Wednesday, April 20, 2011


Enterprise Architecture: Crisis as a Best Practice...

In my tenure at The Hartford, I have known of only one enterprise application that has never had an unplanned outage. Sadly, this application was rationalized away...

Let's face it, we live in a culture of perception management and in order to thrive it is best to embrace heroism over engineering. The Architect who flies in and saves the day will in most cultures be rewarded more than the one who is disciplined, doesn't partake in cargo cults and simply does his job through technical excellence and demonstrated ability.

So, I believe it is in the best interest of IT professionals to sometimes not do things right the first time! Increasingly, I believe that even if you had the foresight to prevent an enterprise application from future outages and the potential for lost revenue and otherwise sunk cost that goes with it, you should hang back a little.

Ever notice the behavior of most IT executives when an enterprise application is down for an extended period? While we can't possibly get the right resources or an appropriate budget while building an application, they somehow manage to clear all the hurdles whether it is a stifling governance process, suboptimal IT employees who are in the way or simply allowing architects and developers to practice their craft, we can pull off magic during a crisis.

Code somehow during periods of crisis seem to get written of a higher quality and at half the time than during normal periods. So, how does an enterprise leverage this simple truth? Create a few crisis and take advantage of every failure.

If IT were 100% perfect and had zero outages, someone would immediately start brainstorming ways to tamper with it. After all, perfection isn't a goal and in the minds of many may be a predictor of not enough efficiency. The process weenies love to devise schemes where people are over-utilized and chaos ensues. Many IT shops are efficient but few are effective.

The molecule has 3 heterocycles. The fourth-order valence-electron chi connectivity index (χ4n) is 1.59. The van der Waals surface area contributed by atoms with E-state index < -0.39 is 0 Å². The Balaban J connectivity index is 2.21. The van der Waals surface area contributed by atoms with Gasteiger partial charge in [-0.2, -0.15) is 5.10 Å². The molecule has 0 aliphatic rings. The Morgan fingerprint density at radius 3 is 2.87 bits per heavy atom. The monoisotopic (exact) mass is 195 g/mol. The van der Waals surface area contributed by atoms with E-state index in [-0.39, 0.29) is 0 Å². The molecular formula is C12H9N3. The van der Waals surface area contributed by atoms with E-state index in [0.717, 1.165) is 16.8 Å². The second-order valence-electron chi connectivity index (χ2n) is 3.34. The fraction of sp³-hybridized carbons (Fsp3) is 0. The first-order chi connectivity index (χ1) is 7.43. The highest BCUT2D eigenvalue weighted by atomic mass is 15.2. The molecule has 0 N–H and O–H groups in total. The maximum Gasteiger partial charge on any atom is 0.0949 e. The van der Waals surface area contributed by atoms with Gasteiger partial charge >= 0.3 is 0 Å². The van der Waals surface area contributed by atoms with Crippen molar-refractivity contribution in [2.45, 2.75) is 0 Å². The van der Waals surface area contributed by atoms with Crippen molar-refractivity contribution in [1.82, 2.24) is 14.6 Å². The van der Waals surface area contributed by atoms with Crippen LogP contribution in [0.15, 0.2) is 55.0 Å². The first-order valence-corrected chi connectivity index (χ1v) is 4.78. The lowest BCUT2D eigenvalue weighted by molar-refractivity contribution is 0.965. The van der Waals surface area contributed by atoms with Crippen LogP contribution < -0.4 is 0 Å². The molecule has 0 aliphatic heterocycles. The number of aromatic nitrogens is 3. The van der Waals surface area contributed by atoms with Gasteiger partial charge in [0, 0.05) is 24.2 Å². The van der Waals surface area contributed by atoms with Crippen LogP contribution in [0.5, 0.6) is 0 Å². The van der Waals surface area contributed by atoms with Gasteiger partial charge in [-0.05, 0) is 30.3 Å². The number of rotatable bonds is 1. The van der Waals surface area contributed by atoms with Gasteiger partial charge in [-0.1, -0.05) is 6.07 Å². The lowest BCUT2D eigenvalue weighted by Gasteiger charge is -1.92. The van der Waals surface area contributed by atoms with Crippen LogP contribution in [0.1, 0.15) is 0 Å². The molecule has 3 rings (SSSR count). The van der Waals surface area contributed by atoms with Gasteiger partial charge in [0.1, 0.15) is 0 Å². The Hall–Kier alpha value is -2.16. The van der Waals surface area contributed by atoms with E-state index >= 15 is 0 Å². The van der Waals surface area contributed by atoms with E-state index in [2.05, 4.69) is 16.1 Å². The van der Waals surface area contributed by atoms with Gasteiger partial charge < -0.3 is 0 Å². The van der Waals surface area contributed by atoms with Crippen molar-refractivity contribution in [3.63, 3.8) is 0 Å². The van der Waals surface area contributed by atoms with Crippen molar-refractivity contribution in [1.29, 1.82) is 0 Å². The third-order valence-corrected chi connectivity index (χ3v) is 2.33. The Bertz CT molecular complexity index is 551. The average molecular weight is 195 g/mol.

In many corporations I have worked that have embarked on IT outsourcing to India, the end result has been a net reduction in the availability of enterprise applications yet outsourcing continues to thrive. The onshore model involved a few talented individuals working a problem to resolution while outsourcing has brought many best practices where we need to coordinate dozens if not hundreds of people in different timezones and skillsets to resolve a problem.

When things are broken, usually from the ashes a hero emerges where the business is happy for anyone contributing a potential solution no matter how far fetched it may be. Crisis has allowed for IT to acquire many performance testing tools that otherwise would have gotten shot down at budget time. Crisis has also allowed for many more non-technical IT employees to remain employed working on various but otherwise neboulous practices that are under the guise of reducing future events.

More importantly, crisis in many cultures allows for developers to get the opportunity to refactor code. As an Agilist, we know that time and hindsight affords us the opportunity to find better ways of developing working software. Likewise, we know that developers never get to make things better and are constantly working on the next thing. The only thing that allows most waterfall enterprises to be agile is crisis which affords the opportunity to mercilessly refactor...

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